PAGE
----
Domestic violence charges and convictions can have severe consequences. You may lose your ability to see your children or not be able to share custody of them. You may face jail or prison time, hefty times, or probation, depending on the nature and severity of the charges. If you have been charged with domestic violence, there is a strong likelihood that you are facing a domestic battery charge or a corporal injury, or an intimate partner charge. Even though there is some similarity between these two charges, they do have some difference, which could impact the manner in which defendants are prosecuted.
Understanding the Charges
This charge is usually filed under California Penal Code 273.5 PC. This charge may also be called spousal abuse, domestic abuse, or domestic violence depending on the agency that files the charges. In order to obtain a conviction on this charge, the prosecutor must show evidence that the defendant intentionally inflicted bodily injury on a person. In addition, the person who has suffered the injury must be a spouse, an ex-spouse, fiancé, or a current or former cohabitant.
In other words, the defendant should have had an intimate relationship with the injured person. The injury should result in some type of trauma for these charges to be filed. A traumatic injury is said to be a wound that was caused by direct physical force. The injury does not have to be severe or life-threatening for the defendant to face charges. Even minor injuries could result in domestic violence charges.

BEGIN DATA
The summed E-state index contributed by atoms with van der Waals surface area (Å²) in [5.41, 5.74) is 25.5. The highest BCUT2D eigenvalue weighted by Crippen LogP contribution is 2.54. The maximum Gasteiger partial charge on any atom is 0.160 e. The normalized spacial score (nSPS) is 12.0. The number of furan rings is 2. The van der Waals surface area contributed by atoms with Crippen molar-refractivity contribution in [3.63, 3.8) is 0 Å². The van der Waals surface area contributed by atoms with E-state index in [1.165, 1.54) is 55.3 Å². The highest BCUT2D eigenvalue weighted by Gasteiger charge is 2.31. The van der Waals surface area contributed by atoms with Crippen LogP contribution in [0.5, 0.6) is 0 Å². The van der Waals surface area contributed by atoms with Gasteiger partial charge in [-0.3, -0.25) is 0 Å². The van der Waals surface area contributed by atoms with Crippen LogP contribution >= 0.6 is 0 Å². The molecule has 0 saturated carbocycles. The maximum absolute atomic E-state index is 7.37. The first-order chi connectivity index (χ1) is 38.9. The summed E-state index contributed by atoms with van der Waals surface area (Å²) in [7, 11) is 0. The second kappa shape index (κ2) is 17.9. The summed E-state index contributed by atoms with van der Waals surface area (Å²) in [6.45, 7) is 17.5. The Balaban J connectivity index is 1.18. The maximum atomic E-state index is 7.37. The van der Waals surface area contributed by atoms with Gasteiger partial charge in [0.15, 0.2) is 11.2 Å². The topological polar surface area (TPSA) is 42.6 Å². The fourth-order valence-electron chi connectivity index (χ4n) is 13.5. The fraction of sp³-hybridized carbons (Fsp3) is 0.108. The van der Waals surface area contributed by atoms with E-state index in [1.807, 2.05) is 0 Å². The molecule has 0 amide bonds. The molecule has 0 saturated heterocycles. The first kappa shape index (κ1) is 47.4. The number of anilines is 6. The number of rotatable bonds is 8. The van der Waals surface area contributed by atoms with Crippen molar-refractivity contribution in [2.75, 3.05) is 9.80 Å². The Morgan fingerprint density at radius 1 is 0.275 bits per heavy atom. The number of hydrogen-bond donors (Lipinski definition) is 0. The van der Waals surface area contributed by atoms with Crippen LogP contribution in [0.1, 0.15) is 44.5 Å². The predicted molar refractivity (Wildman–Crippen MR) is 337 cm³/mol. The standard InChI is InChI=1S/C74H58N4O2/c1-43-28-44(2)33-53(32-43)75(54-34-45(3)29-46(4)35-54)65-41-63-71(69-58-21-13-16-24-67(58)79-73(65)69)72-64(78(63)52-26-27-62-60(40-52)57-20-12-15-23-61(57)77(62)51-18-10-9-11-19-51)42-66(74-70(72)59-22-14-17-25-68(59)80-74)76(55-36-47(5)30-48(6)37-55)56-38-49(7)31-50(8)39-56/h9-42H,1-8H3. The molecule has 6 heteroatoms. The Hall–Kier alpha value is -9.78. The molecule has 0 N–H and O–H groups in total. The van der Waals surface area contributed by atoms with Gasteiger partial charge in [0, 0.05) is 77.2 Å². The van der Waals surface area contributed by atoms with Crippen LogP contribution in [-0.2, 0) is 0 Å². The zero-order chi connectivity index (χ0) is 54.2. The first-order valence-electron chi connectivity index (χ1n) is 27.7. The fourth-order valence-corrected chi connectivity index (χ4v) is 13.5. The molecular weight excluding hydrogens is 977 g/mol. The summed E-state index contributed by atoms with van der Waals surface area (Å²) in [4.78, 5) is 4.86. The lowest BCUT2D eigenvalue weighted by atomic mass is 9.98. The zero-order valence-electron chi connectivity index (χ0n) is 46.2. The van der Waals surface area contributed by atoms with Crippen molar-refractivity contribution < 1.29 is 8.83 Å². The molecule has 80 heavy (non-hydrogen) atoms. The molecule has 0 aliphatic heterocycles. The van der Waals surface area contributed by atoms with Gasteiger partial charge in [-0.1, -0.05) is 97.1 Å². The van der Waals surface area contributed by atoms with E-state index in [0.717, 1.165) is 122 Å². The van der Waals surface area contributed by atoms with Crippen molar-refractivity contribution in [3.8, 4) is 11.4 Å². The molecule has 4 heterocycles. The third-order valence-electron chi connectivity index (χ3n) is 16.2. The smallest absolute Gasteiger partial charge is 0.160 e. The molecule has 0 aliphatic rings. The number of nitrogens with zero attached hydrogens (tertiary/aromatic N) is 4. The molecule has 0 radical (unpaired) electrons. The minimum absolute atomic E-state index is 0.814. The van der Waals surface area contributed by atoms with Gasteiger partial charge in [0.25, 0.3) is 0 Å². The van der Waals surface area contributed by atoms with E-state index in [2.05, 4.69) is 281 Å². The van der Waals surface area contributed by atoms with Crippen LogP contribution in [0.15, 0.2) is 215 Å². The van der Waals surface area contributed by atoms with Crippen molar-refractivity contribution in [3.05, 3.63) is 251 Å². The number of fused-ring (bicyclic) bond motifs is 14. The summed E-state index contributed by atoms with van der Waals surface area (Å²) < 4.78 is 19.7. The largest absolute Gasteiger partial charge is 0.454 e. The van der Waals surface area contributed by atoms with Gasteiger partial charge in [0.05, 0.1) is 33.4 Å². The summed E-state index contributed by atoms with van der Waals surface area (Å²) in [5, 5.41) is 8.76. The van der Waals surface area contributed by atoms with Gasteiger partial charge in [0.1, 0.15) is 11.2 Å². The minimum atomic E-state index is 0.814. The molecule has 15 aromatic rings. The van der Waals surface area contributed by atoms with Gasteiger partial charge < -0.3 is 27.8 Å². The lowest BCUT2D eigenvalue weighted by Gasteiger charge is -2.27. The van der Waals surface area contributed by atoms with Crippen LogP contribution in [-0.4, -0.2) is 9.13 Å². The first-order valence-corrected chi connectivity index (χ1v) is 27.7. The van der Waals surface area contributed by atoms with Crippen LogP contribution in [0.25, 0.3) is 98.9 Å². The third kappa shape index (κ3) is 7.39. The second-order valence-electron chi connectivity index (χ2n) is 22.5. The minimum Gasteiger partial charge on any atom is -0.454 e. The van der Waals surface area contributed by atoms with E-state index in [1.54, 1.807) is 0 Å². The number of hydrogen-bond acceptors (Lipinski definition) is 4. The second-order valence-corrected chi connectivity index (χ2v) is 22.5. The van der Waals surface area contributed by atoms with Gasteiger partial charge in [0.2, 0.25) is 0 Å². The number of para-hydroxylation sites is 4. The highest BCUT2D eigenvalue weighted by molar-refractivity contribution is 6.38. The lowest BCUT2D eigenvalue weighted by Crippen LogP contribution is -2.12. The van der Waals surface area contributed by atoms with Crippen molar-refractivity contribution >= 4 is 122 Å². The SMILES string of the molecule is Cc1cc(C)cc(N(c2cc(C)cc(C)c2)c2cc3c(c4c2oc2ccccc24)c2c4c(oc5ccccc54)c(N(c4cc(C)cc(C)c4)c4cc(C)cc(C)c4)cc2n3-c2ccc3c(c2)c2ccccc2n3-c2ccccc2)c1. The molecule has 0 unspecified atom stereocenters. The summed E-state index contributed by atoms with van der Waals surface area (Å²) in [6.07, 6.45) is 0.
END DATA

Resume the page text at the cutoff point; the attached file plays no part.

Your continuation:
Domestic battery is defined under California Penal Code 243 (e) (1) as intentional and illegal touching of a spouse or partner that might result in harm. Unlike corporal injury, the domestic battery does not require the intimate partner to be injured. All it takes is a slight physical contact. For example, you may face a domestic battery charge if you touch your partner’s clothing, skin, or even something they are holding such as a bag.
What’s the Difference?
While both are crimes involving domestic violence, they do have differences. Corporal injury on an intimate partner could be charged as a misdemeanor or a felony. However, spousal battery or domestic battery can only be charged as a misdemeanor.
If you are charged with misdemeanor corporal injury, you may be looking at a fine of up to $6,000, possible jail time, and probation. Felony charges, which are much more serious, could result in up to four years in state prison, a fine of up to $6,000, and formal probation. Spousal battery convictions could result in a fine of up to $2,000 and up to one year in county jail.
The one big difference between these two domestic violence crimes is the necessity of an injury to the victim. Corporal injury can be charged only if the alleged victim has been injured and if that injury was caused by direct physical force. But a battery charge could stem even from slight physical contact.
Regardless of what domestic violence or domestic abuse charges you are facing, the consequences can be devastating and very real. If you have been charged with domestic violence, please contact an experienced Southern California domestic violence defense lawyer who will fight to protect your rights and defend the charges.